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Always was, always will be

Opinion

Many years ago now, our very own Fr Denis Edwards wrote a book entitled Called to be Church in Australia, describing an approach that could bring about a renewal of life and faith in our local churches. In this book, he suggested that as an Australian Church we need to learn from and approach Aboriginal experience of the land as ‘apprentices in faith’

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In doing this, he acknowledges that for the Indigenous Peoples of our land, the Spirit has been present, creative and hovering over all of creation in our land for many thousands of years, and that the Aboriginal peoples have always cherished and reflected on their relationship with the land and this creative spirit through their Dreaming stories and their relationships with one another.

Miriam-Rose Ungunmerr is an Aboriginal Elder and wisdom figure who lives in the top end of the Northern Territory. She speaks about what she sees as a gift that she would like to share with all Australians. This gift is called ‘Dadirri’ and it means a deep listening: to creation, to one another, to the Dreaming or sacred family stories, to the needs of others, to the traumas and difficulties experienced over many years by Aboriginal Peoples, to the cries for justice and for finding a voice.

Miriam-Rose describes this gift as that which calls us to reconciliation with one another, to healing and to restoring peace and harmony with all of creation. By consciously being one with, listening to the inner movements and murmurings of the Spirit, we can find a sense of deep peace for ourselves. This may also be the means by which we can extend the hand of friendship, acknowledge our need for forgiveness from those most affected by real injustices and excesses, and have a humble awareness of all that we can learn by living as brother and sister in this great southern land of the Holy Spirit.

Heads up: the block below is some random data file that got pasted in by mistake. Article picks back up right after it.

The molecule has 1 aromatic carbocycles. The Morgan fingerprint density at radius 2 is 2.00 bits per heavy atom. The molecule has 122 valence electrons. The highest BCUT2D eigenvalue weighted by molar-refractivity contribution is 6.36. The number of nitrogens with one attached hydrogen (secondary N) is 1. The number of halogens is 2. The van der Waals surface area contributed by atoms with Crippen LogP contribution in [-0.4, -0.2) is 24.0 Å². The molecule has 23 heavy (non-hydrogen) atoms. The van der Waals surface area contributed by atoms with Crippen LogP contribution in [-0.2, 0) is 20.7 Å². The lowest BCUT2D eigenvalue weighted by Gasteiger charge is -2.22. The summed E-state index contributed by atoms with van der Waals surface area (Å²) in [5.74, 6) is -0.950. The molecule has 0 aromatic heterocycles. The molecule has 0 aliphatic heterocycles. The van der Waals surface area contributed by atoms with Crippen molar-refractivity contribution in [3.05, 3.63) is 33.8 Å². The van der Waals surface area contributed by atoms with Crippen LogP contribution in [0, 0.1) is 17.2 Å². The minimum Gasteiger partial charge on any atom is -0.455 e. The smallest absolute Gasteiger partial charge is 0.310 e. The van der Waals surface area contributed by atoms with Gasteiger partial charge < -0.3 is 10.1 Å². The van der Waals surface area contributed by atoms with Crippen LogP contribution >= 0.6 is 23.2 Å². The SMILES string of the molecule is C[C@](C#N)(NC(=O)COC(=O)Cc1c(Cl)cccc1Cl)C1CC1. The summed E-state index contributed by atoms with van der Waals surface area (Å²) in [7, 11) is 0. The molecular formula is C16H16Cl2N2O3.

This year’s NAIDOC theme is ‘Always was, always will be’. In celebrating NAIDOC this year, all Australians are invited to listen, to learn, to honour and to celebrate the truth that for over 65,000 years our First Peoples lived, worked, respected and cared for the land. They developed wonderful technologies, artworks, and storytelling in ways that also reflected their deep appreciation for community – family – and development of harmonious relationships with the land and all of creation.

As Christians, when we come together as family to celebrate the Eucharist, we bring with us the joys, the hopes, the concerns and the anxieties of daily life. We come together to hear our sacred stories in the Scriptures, we celebrate the sacred meal of the Eucharist and then we return to daily life strengthened for the journey ahead. Time spent together reflecting on our family story is a way of entering into a deep inner space to discover the God of life already there. Such times of reflection can also happen in outdoor places of beauty where we can be close to creation.

There is a sense of wholeness in the gift of Dadirri that the Aboriginal Peoples would like to share with us: a call to deep inner peace out of which healing and reconciliation between Indigenous and non-indigenous Australians may develop. The process will be long and challenging, but working together, supporting and learning to understand one another will surely provide a way forward. As ‘apprentices in faith’, a deep inner listening to the promptings of the Spirit in our lives may well be a catalyst for working together towards a deep ecological conversion and respectful care for all creation. A prayer we often share is: ‘Glory be to the Father, and to the Son and to the Holy Spirit. As it was in the beginning, is now and ever shall be, world without end.’ This prayer resonates with ‘Always was, always will be’.

Kathy Horan is liturgy educator with the Office for Worship.

 

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